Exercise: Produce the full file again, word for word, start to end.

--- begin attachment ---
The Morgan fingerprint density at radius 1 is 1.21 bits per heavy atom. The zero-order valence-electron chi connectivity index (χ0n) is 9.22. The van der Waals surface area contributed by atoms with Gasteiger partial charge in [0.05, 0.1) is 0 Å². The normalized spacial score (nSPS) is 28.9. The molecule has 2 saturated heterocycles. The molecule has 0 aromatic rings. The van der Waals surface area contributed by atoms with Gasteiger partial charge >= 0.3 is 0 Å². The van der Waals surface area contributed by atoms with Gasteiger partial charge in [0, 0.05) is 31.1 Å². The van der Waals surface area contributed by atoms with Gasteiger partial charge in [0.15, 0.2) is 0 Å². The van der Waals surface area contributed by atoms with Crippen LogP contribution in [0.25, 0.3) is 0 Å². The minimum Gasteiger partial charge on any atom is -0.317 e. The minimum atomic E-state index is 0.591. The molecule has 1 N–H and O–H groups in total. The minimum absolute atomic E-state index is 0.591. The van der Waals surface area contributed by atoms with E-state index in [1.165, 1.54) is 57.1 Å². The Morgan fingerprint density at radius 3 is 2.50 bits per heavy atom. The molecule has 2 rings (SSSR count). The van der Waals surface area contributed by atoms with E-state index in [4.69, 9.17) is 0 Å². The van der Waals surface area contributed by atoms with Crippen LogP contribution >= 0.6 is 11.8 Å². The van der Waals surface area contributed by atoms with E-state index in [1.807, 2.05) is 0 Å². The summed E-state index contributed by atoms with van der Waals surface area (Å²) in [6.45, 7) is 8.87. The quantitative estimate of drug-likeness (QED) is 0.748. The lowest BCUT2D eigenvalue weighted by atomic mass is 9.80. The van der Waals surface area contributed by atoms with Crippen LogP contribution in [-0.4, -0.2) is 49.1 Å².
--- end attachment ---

The Morgan fingerprint density at radius 1 is 1.21 bits per heavy atom. The zero-order valence-electron chi connectivity index (χ0n) is 9.22. The van der Waals surface area contributed by atoms with Gasteiger partial charge in [0.05, 0.1) is 0 Å². The normalized spacial score (nSPS) is 28.9. The molecule has 2 saturated heterocycles. The molecule has 0 aromatic rings. The van der Waals surface area contributed by atoms with Gasteiger partial charge >= 0.3 is 0 Å². The van der Waals surface area contributed by atoms with Gasteiger partial charge in [0, 0.05) is 31.1 Å². The van der Waals surface area contributed by atoms with Gasteiger partial charge in [0.15, 0.2) is 0 Å². The van der Waals surface area contributed by atoms with Crippen LogP contribution in [0.25, 0.3) is 0 Å². The minimum Gasteiger partial charge on any atom is -0.317 e. The minimum atomic E-state index is 0.591. The molecule has 1 N–H and O–H groups in total. The minimum absolute atomic E-state index is 0.591. The van der Waals surface area contributed by atoms with E-state index in [1.165, 1.54) is 57.1 Å². The Morgan fingerprint density at radius 3 is 2.50 bits per heavy atom. The molecule has 2 rings (SSSR count). The van der Waals surface area contributed by atoms with E-state index in [4.69, 9.17) is 0 Å². The van der Waals surface area contributed by atoms with Crippen LogP contribution >= 0.6 is 11.8 Å². The van der Waals surface area contributed by atoms with E-state index in [1.807, 2.05) is 0 Å². The summed E-state index contributed by atoms with van der Waals surface area (Å²) in [6.45, 7) is 8.87. The quantitative estimate of drug-likeness (QED) is 0.748. The lowest BCUT2D eigenvalue weighted by atomic mass is 9.80. The van der Waals surface area contributed by atoms with Crippen LogP contribution in [-0.4, -0.2) is 49.1 Å².